BEING A PLANT GUY, I can’t help but turn any outdoor vacation into a busman’s holiday. On a recent trip to the Pine Creek Rail Trail for a 120 mile bike ride, I knew I would enjoy cycling amongst the mountains, seeing the landscape and maybe spotting some wildlife. I also ended up, no surprise, looking at a lot of plants. While much of the flora is the same as we see here in the Hudson Valley, it was fun to spot the differences among the wild plants in “the Grand Canyon of Pennsylvania.”
I was rather skeptical about this loftiest of landscape titles, but Pine Creek does indeed flow through a narrow valley up to 1,450 feet deep; standing on top we were above the vultures and fog. While a good part of the area is now protected, it is a site of former widespread devastation. In 1798, the first of the giant trees, centuries old, were felled and sent downstream to hungry sawmills. Soon tremendous rafts of timber choked the creek. When the trees near waterways were gone, railroads moved in and climbed up the adjacent valleys. By the dawn of the 20th century, the canyon was stripped bare, only thorny brambles and mountain laurel remaining. Then, in 1903 wildfire swept through, opening the ground up to landslides. The timber companies made their final profits selling the exhausted land to the state. Looking at Pine Creek today, it’s hard to imagine the transformation from hell-on-earth green-cloaked paradise. Bears, deer and rattlesnakes crossed the trail in front of us, and eagles soared overhead. River birches, with their flakey bark of gray, cinnamon, and tan, lined the banks of the creek. They don’t mind life clinging to a streambank or the occasional flood. Stock-straight sycamores in uncountable numbers grew along the trailbed, their trunks like Greek columns holding up a leafy canopy. Tulip trees, their show of yellow and orange flowers past but easily identified by their distinctive four-lobed leaves, were another species common in the canyon but rarer in our neck of the woods. Exotic invasives also call the canyon home, including not a few Norway maples and many acres of Japanese bamboo. Since I was on holiday, I tried to keep my blood pressure down, but closing one’s eyes isn’t good while riding a bike.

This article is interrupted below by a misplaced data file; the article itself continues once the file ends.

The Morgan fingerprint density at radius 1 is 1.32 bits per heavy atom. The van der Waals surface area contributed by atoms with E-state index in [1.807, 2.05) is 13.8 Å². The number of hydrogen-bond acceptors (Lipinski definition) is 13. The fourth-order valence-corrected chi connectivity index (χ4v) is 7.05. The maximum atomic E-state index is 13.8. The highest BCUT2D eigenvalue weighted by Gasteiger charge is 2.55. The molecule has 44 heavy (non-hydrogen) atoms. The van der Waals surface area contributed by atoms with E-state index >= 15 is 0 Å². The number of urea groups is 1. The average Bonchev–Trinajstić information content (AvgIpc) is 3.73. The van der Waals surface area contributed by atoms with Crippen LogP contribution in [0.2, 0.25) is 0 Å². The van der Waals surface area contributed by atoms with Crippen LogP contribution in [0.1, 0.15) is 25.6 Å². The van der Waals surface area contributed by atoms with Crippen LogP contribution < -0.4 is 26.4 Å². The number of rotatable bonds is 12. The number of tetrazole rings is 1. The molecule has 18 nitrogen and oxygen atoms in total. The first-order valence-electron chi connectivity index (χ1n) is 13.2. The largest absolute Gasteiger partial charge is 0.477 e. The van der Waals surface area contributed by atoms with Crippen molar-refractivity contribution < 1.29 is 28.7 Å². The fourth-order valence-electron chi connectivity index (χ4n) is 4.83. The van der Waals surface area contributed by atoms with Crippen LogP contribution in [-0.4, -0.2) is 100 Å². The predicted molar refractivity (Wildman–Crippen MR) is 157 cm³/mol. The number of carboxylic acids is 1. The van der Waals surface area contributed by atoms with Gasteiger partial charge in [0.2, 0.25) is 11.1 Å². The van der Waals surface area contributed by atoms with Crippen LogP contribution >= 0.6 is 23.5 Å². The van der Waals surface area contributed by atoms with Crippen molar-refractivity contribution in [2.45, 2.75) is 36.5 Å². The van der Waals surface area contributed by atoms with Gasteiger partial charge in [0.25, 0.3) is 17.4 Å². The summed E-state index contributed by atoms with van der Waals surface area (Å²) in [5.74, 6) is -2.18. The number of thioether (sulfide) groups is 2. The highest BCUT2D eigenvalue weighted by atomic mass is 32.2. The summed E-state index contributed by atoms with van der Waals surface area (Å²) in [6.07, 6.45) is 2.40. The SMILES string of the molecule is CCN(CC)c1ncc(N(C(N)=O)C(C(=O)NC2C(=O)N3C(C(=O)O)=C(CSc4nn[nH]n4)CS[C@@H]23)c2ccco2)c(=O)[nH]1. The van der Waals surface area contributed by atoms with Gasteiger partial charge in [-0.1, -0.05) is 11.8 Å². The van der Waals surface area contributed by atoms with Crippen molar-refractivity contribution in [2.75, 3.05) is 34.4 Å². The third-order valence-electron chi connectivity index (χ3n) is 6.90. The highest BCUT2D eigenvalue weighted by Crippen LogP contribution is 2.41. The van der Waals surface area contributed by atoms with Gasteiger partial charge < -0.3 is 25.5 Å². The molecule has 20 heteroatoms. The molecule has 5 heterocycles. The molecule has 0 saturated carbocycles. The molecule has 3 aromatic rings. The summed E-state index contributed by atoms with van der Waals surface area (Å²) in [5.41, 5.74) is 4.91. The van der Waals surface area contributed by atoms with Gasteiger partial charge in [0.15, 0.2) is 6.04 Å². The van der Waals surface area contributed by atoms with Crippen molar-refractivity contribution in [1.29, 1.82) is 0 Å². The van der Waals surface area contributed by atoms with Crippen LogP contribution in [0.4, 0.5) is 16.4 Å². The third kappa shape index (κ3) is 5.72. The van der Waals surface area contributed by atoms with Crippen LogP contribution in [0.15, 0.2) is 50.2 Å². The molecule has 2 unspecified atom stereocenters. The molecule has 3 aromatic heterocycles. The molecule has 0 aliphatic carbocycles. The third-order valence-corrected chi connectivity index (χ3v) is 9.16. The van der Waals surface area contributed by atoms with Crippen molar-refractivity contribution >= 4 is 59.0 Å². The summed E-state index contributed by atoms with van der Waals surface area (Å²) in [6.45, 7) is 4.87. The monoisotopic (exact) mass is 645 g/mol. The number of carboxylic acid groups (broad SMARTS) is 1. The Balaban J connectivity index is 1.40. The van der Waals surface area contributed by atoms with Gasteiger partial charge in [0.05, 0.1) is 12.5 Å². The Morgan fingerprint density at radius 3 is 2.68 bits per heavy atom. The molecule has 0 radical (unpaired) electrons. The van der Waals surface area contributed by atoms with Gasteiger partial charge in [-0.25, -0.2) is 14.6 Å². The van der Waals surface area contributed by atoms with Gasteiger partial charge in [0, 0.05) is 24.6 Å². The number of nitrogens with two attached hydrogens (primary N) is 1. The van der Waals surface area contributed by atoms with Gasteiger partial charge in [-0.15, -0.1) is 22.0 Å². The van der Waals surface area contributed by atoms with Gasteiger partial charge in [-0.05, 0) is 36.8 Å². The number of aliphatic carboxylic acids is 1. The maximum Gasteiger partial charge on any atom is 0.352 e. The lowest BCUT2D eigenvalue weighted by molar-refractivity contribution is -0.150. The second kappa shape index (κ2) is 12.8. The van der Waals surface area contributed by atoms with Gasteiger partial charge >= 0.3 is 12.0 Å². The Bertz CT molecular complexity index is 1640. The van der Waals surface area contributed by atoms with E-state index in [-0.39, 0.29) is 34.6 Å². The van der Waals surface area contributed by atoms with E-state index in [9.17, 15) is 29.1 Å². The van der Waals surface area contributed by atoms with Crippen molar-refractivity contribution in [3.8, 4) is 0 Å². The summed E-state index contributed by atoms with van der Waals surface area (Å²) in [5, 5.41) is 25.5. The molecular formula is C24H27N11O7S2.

I was especially happy to see rosebay (Rhododendron maximum) growing in its wild state. The species name “maximum” is a great descriptor. Rosebay easily grows to 10 feet high, sometimes 20 or more, and when its stems collapse, they root and form colonies up to 25 feet across. The huge, droopy evergreen leaves have been likened to donkey’s ears. Large clusters of pink buds open to snowy white flowers. It likes part sun, part shade, damp soil that’s not too wet, and may choose to live on rocks or in swamps. Creating the right environment for it would be impossible in my garden, so I gave it my regards in Pennsylvania.
To contact David Chinery, horticulture educator for Cornell Cooperative Extension of Rensselaer County email